Discover Cooch’s Bridge
Owned and operated by the Delaware Division of Historical and Cultural Affairs, Cooch’s Bridge Historic Site embodies many facets of Delaware’s story.
Cooch’s Bridge, acquired by Thomas Cooch in 1746, is the site of Delaware’s only Revolutionary War land battle. Learn more by listening to a brief podcast.
In the late summer of 1777, as British troops marched on Philadelphia from the Chesapeake Bay, George Washington dispatched 800 soldiers to the site—a key chokepoint on the main road from Baltimore to Philadelphia. The Cooch House was the headquarters for this body of soldiers.
Intent on gathering information and delaying the British on their march through Delaware and into Pennsylvania, Washington knew the troops he sent to Cooch’s Bridge would be vastly outnumbered, but he also knew they would put up a good fight.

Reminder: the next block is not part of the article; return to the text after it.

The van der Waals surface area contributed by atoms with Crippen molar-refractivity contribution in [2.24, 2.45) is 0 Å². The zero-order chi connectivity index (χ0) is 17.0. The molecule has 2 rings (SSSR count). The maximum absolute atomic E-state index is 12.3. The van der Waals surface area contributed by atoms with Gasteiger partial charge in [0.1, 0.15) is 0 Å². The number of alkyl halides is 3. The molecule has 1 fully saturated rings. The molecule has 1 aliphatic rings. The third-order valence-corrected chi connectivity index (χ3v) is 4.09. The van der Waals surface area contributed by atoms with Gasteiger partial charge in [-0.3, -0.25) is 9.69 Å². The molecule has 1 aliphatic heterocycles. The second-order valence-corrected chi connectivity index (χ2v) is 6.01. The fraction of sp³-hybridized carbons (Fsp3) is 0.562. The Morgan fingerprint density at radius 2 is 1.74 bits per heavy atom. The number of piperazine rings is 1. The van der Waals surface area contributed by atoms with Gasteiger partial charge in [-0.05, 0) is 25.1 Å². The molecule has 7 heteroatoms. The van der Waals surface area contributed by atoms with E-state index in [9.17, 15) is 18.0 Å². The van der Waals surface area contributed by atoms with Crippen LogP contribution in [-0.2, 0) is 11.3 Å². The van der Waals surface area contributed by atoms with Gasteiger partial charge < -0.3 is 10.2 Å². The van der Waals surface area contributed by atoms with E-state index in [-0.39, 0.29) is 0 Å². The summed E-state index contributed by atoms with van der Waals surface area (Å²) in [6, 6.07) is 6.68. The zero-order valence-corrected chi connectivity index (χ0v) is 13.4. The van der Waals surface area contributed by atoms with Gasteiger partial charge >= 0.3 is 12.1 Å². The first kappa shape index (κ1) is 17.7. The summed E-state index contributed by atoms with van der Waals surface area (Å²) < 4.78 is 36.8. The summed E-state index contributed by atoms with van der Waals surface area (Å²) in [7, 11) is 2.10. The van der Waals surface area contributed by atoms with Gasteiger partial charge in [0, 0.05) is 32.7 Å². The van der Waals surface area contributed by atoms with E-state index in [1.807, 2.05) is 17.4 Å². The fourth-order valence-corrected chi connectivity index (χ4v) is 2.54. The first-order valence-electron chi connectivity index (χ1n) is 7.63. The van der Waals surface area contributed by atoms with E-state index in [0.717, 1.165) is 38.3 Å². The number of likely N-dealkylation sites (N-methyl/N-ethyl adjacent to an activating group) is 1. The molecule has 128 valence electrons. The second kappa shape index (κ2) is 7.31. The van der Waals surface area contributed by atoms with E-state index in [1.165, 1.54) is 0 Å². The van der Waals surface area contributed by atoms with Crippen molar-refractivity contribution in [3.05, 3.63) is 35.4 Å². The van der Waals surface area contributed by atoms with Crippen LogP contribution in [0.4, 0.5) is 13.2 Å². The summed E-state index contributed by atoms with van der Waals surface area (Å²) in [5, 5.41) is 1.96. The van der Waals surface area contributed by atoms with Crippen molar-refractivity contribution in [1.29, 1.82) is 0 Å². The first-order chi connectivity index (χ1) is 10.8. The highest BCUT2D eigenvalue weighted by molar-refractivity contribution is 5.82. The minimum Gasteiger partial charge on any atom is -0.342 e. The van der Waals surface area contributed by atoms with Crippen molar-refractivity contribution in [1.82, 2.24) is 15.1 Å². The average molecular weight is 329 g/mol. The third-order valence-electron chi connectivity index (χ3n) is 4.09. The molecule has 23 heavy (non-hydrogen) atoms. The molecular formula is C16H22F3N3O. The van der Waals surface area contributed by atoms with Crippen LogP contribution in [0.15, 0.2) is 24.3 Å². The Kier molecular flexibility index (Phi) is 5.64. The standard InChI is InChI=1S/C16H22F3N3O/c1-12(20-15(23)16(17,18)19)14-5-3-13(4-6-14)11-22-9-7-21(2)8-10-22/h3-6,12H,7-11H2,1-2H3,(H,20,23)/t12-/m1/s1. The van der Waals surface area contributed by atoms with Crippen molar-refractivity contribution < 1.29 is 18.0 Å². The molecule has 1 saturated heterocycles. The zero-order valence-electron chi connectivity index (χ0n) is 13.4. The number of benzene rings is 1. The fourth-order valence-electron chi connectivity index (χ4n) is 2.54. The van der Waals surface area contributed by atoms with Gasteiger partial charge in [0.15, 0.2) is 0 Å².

They did. On September 3, after hours of combat, Washington’s troops were forced to retreat. But the battle affirmed Washington would vigorously contest the British advance to Philadelphia. The Crown Forces camped in the area for 5 days, with Lord Cornwallis quartering in the Cooch House.
Native Americans occupied the area for more than 10,000 years. The Iron Hill area and the running waters of Christiana Creek provided resources for stone tool making, and the community supported their families by hunting, gathering, fishing, and farming.
Mining, Milling, and Farming
The European settlers who lived in the area and the Africans they enslaved mined the iron, cultivated grains, and soon made flour-milling the area’s leading industry. The earliest mention of milling on the site dates to 1726, and milling operations have been a mainstay of the area for hundreds of years. The surviving Cooch-Dayett Mill was the third, and largest, grist mill the Cooch family operated on the site.
Written accounts from the time of the battle indicate that some two dozen American soldiers who perished at Cooch’s Bridge were interred on the battlefield after the battle.